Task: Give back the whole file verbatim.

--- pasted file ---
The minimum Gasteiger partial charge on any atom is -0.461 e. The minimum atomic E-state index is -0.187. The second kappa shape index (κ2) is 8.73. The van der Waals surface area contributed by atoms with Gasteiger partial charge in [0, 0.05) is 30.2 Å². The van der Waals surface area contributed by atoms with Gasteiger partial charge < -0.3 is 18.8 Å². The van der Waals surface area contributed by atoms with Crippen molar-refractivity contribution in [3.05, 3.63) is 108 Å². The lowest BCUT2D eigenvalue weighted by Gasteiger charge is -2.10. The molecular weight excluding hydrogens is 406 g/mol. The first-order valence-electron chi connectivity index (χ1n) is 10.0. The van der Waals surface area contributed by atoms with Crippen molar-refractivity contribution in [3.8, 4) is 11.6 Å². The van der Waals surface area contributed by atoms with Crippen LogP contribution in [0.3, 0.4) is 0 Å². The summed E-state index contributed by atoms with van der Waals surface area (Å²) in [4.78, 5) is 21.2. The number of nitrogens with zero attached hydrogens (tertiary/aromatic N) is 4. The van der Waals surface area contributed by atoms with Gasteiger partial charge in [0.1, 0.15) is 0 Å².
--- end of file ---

The minimum Gasteiger partial charge on any atom is -0.461 e. The minimum atomic E-state index is -0.187. The second kappa shape index (κ2) is 8.73. The van der Waals surface area contributed by atoms with Gasteiger partial charge in [0, 0.05) is 30.2 Å². The van der Waals surface area contributed by atoms with Gasteiger partial charge < -0.3 is 18.8 Å². The van der Waals surface area contributed by atoms with Crippen molar-refractivity contribution in [3.05, 3.63) is 108 Å². The lowest BCUT2D eigenvalue weighted by Gasteiger charge is -2.10. The molecular weight excluding hydrogens is 406 g/mol. The first-order valence-electron chi connectivity index (χ1n) is 10.0. The van der Waals surface area contributed by atoms with Crippen molar-refractivity contribution in [3.8, 4) is 11.6 Å². The van der Waals surface area contributed by atoms with Crippen LogP contribution in [0.3, 0.4) is 0 Å². The summed E-state index contributed by atoms with van der Waals surface area (Å²) in [4.78, 5) is 21.2. The number of nitrogens with zero attached hydrogens (tertiary/aromatic N) is 4. The van der Waals surface area contributed by atoms with Gasteiger partial charge in [0.1, 0.15) is 0 Å².